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Keeping the ball in your best players' hands with a unique 3-man.

Over the past few years, Plato H.S. has never had five outstanding offensive players in any one season. Which meant that we had to look elsewhere for a continuous offense, one that would keep the ball in the hands of our most productive players.

The ultimate answer took the form of a unique stack continuity that enabled us to exploit our players' talents against the opponents' weaknesses.

If, for example, we believe that our post offense is better than the opposing man defense, we will deploy our best post player in the #4 spot (low block) and our point guard on the perimeter, as shown in Diag. 1.

We will then stack our three other players at the opposite elbow - with #3 being a good outside shooter and #2 and #5 being role players.

We will then try to go two-on-two with our post-point combination.

If nothing develops, we will have 2 and #5 set up a double-screen for #3, our good shooter, and have #1 swing the ball over to him, as shown.

#3 can look for the shot, as #5 and #2 break off their screens and move down the lane to set a double pick down low [ILLUSTRATION FOR DIAG. 2 OMITTED].

#1 may then cut around the double pick low and #4 come up high, thus moving our strong side to the left - with #3 on the perimeter and #4 and #1 up ahead.

Diag. 3: #3 may choose to pass to #1 down low or wait for #1 to move above the 3-point arc and hand the ball off to him, as shown in the diagram. Meanwhile, #5 and #2 have rolled hack to the weak-side elbow.

After the pass or hand-off to #1,#3 will cut through the middle of the lane to reload the offense [ILLUSTRATION FOR DIAG. 4 OMITTED] - either veering out to the strong-side corner or moving up and over the double screen at the weakside elbow.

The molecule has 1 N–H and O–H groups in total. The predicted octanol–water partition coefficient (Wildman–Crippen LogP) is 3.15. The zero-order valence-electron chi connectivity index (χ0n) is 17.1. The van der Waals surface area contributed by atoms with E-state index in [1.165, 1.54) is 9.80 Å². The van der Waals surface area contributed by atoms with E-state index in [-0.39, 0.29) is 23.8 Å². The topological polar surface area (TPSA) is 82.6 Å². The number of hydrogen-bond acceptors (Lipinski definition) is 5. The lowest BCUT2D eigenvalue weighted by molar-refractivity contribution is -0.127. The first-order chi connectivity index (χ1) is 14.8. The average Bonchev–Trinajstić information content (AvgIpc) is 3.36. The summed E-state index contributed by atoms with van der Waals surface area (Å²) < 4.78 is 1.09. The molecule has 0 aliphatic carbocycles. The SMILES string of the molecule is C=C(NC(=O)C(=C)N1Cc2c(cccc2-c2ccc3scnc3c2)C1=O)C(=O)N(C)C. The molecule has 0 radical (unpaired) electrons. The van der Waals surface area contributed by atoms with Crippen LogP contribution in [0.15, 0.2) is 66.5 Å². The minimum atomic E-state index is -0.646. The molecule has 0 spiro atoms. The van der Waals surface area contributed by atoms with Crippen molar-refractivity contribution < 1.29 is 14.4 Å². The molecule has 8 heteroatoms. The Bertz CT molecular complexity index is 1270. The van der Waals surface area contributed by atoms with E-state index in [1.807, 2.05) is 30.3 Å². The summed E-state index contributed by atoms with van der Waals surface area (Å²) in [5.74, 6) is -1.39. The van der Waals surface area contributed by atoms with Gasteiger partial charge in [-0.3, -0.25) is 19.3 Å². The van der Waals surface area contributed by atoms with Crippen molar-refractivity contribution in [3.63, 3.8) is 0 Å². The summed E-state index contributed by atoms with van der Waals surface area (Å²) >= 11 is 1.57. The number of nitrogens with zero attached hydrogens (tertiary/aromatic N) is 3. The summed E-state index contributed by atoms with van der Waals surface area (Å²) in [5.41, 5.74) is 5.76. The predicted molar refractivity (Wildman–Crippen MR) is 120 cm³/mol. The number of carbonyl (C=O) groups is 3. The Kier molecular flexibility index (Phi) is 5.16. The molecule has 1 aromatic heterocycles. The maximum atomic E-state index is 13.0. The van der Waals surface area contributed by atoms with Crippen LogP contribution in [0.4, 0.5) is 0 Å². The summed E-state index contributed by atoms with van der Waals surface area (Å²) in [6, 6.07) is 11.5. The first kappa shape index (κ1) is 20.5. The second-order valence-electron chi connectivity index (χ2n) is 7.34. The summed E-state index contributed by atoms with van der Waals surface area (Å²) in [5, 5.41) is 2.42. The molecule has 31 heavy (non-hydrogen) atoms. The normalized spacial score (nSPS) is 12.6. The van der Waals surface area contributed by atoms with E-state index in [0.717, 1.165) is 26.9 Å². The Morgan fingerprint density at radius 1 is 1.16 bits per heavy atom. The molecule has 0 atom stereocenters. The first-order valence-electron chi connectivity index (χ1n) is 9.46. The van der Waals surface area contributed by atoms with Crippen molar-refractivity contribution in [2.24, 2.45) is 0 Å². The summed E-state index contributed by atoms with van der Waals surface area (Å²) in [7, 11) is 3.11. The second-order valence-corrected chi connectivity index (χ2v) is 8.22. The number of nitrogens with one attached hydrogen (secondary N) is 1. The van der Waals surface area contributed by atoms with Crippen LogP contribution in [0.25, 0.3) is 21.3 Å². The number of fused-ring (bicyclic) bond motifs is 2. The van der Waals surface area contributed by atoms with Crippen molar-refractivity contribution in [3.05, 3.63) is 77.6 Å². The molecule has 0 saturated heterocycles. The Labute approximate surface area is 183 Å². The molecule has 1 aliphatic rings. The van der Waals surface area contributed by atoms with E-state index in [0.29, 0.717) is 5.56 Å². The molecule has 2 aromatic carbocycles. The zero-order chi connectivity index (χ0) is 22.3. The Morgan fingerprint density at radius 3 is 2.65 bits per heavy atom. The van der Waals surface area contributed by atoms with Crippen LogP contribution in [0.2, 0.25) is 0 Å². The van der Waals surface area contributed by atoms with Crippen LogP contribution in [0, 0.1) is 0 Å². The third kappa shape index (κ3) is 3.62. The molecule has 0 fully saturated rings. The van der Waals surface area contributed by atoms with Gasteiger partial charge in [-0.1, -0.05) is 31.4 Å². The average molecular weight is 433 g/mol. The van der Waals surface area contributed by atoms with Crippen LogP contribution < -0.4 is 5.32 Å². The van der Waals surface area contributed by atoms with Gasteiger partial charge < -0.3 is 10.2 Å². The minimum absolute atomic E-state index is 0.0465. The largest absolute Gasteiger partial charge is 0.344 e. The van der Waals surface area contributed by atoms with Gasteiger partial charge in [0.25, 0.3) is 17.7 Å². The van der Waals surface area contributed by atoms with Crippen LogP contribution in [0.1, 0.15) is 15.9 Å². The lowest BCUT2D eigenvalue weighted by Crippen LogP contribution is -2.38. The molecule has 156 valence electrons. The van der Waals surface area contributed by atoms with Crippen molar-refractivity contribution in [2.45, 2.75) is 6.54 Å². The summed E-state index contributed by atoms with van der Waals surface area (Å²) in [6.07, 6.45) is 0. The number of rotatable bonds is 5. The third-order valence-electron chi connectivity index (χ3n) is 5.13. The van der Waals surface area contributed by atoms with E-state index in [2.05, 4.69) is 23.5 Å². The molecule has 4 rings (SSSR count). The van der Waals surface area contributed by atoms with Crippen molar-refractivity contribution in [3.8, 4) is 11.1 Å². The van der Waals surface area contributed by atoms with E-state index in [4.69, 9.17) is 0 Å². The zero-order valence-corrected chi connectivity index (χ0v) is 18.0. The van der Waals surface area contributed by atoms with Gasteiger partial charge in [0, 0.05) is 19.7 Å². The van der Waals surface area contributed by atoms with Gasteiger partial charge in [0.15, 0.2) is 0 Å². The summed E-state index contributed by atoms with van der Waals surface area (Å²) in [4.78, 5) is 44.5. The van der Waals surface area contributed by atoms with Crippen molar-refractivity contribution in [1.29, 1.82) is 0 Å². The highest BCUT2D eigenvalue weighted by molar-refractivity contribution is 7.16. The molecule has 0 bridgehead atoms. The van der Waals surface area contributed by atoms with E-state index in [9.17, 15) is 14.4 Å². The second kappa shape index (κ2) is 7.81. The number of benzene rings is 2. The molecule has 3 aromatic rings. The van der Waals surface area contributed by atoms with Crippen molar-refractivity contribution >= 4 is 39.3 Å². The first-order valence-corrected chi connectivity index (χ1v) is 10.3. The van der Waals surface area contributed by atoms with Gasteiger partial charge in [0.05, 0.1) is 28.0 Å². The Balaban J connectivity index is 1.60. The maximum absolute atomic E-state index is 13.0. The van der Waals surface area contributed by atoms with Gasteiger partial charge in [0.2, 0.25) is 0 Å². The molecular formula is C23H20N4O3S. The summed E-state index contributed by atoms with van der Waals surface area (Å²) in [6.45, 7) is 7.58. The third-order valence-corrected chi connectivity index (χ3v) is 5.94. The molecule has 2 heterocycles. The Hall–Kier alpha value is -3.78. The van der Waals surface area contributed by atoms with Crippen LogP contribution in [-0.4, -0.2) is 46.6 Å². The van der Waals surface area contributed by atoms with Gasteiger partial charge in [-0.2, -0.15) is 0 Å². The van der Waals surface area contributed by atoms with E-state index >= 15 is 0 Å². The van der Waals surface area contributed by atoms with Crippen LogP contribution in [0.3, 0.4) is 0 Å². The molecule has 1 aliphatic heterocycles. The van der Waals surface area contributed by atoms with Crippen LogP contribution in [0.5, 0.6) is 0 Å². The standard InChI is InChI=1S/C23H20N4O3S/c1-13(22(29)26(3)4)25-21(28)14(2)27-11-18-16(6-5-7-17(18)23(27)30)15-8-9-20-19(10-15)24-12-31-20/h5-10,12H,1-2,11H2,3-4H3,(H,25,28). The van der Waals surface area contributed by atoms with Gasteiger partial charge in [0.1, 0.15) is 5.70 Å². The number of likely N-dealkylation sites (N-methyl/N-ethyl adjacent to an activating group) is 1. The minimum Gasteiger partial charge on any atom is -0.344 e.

That will put the players back in their original alignment but on the other side: with the post and point set up on the left and the 2-3-5 stack at the right elbow.

We have several options from our original formation. First, as shown in Diag. 5, is a pick and roll between the post (#4) and point (#1).

A second option [ILLUSTRATION FOR DIAG. 6 OMITTED] has the point (#1) hitting the post (#4) in the corner and moving over to set a screen at the foul line. #4, facing the basket, can now go one-on-one against his man or wait for #3 to drive around the triple pick set by 2-5 and 1.

If #3 cannot shake loose, he can veer back over the 3-point arc while #1, after screening, can break over to the weak side for a possible skip pass from #4 or #3 [ILLUSTRATION FOR DIAG. 7 OMITTED].

If #4 chooses to pass back to #3 at the top [ILLUSTRATION FOR DIAG. 8 OMITTED], we will be able to rotate back into our original set.

Most defenses will try to stop our stack offense by double-teaming down, as shown in Diag. 9. Whenever they do this, we will send a man (#5 in this case) across the lane to the strongside post, then reverse the ball against the defensive double-team.

As shown in Diag. 10,#5 will step out high, get the ball from #1, and dribble to the opposite side, while #3 and #2 set a double pick down low.# 1 will cut around the double-team low while #1 will drive at the baseline and #4 will come over the double screen high, furnishing targets for the ball-handler (#5) on the opposite side.

After passing to #1,#5 will cut through the lane and back up into his regular position in the stack on the opposite elbow [ILLUSTRATION FOR DIAG. 11 OMITTED].

The main weakness in the stack offense is getting 5 and 2 to understand and accept their roles: They must hit the boards hard and set good picks while giving up their offensive roles to players with superior skills.

The trick lies in getting them to do their things without grousing or asking too many questions.
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Title Annotation:basketball
Author:Crain, Shannon
Publication:Coach and Athletic Director
Date:Oct 1, 1996
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